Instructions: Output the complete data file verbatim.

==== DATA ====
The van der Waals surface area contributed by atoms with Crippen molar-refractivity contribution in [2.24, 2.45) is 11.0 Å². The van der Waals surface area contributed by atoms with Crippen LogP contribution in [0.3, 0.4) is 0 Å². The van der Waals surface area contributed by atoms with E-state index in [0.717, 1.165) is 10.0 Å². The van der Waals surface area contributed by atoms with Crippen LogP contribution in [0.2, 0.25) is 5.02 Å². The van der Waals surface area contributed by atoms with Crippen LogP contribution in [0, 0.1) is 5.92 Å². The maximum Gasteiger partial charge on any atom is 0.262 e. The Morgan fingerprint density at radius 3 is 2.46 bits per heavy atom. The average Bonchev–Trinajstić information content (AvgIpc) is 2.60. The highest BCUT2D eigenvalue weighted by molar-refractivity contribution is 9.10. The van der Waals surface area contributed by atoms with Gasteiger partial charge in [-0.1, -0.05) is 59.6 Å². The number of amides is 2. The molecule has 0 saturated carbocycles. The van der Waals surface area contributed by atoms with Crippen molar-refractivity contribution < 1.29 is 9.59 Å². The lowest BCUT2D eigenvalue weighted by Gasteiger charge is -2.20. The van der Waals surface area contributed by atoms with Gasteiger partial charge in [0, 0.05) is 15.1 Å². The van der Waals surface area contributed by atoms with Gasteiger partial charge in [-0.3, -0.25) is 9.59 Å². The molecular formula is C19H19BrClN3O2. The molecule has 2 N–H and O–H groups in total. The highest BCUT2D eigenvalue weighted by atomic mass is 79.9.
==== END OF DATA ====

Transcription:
The van der Waals surface area contributed by atoms with Crippen molar-refractivity contribution in [2.24, 2.45) is 11.0 Å². The van der Waals surface area contributed by atoms with Crippen LogP contribution in [0.3, 0.4) is 0 Å². The van der Waals surface area contributed by atoms with E-state index in [0.717, 1.165) is 10.0 Å². The van der Waals surface area contributed by atoms with Crippen LogP contribution in [0.2, 0.25) is 5.02 Å². The van der Waals surface area contributed by atoms with Crippen LogP contribution in [0, 0.1) is 5.92 Å². The maximum Gasteiger partial charge on any atom is 0.262 e. The Morgan fingerprint density at radius 3 is 2.46 bits per heavy atom. The average Bonchev–Trinajstić information content (AvgIpc) is 2.60. The highest BCUT2D eigenvalue weighted by molar-refractivity contribution is 9.10. The van der Waals surface area contributed by atoms with Gasteiger partial charge in [-0.1, -0.05) is 59.6 Å². The number of amides is 2. The molecule has 0 saturated carbocycles. The van der Waals surface area contributed by atoms with Crippen molar-refractivity contribution < 1.29 is 9.59 Å². The lowest BCUT2D eigenvalue weighted by Gasteiger charge is -2.20. The van der Waals surface area contributed by atoms with Gasteiger partial charge in [0, 0.05) is 15.1 Å². The van der Waals surface area contributed by atoms with Gasteiger partial charge in [-0.3, -0.25) is 9.59 Å². The molecular formula is C19H19BrClN3O2. The molecule has 2 N–H and O–H groups in total. The highest BCUT2D eigenvalue weighted by atomic mass is 79.9.